Here are three more non-fction books I’ve read in the past few weeks.
Sister Outsider – Audre Lorde
I felt a great pressure to love this book. It was my first time reading Audre Lorde, and she is so unilaterally revered among my favourite intellectuals that I was afraid not to like her work. I needn’t have worried. It’s one of these books that got me on a guttural level. As Lorde discussed the creativity of difference, the usefulness of anger and the need for sisterhood, it felt like she was laying my mind flat for me to inspect, but with such gentle hands that the exercise never felt unpleasant. Her words are love and compassion, even when she describes the realities of exclusion and self-loathing . This is a beautiful book, and what a beautiful human being Audre Lorde must have been.
Unspeakable Things – Laurie Penny
This is a discussion of various manifestations of gender oppression, such as cybersexism, sexual taboos, the limited definition of romantic love… Typically, I had heard Laurie Penny described as “angry”, and I was curious to see how this translated in the writing of a feminist my age. I wasn’t disappointed. Not only is Penny’s focus on the particular brand of sexism with which I’ve had to deal, but her words are also relatable in their cynicism, and oh-so-blunt. She uses her keyboard like a weapon, and she fires mercilessly (it’s fitting she describes bringing her laptop to demonstrations). On the down side, she expresses herself in word vomit and tweet-shaped tidbits, which makes her book quite messy and her thought process difficult to follow. In any case, her insight and determination are inspiring, and I heard her call to revolution loud and clear.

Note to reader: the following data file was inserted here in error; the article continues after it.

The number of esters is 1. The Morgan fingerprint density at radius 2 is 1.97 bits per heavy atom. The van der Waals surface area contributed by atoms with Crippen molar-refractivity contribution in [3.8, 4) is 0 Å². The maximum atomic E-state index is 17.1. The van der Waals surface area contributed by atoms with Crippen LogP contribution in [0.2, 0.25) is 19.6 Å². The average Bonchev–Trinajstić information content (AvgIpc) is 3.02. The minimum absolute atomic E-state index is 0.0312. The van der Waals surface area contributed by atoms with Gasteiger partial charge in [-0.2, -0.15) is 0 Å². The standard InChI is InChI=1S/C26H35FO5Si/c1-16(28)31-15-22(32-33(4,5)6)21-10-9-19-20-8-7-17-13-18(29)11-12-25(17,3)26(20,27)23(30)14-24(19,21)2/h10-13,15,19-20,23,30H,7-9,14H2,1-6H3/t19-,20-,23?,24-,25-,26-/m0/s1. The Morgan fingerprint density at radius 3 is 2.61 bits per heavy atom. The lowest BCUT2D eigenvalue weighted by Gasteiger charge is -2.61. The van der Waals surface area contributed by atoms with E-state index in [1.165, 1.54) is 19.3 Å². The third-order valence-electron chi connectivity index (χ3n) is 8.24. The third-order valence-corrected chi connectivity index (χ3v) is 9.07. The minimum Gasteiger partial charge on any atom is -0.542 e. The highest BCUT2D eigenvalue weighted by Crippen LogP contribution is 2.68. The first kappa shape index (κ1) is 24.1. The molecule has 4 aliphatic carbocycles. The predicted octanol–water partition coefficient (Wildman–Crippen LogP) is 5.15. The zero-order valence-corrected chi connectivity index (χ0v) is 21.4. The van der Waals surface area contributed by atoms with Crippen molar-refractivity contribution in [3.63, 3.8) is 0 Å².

(I made a few observations about the cover of Unspeakable Things– you can read them here.)
Between the World and Me- Ta-Nehisi Coates
This is a short book, but poignant and important. Talking to his son, Ta-Nehisi Coates describes the “dream” of superiority of the “people who think they are white”, and how it results in the plunder of the black body in America. I’ve heard this “dream” discussed under other names, and I believe it causes the plunder of a lot of different bodies, but Coates does an especially great job of pointing to its consequences for a particular group of people. He doesn’t shy away from facing those most hurt by the dream, or from reflecting on his own pain. He also gives a much-needed reminder on the realities of slavery. In short, his book won’t give you hope, but it’ll make sure your eyes are wide open. Read it, whether you need to wake up from the dream or reckon with it.
All three books are worth your time, but Between the World and Me might be the most urgent. And it’s 150 pages, so no excuse. Do consider picking up Sister Outsider though. Please. It’s a series of essays, so you can put it down easily, and the reward will be immense.
If you want to chat about these books, please don’t be shy!
You can find my previous Non-Fiction Reading Round-up here: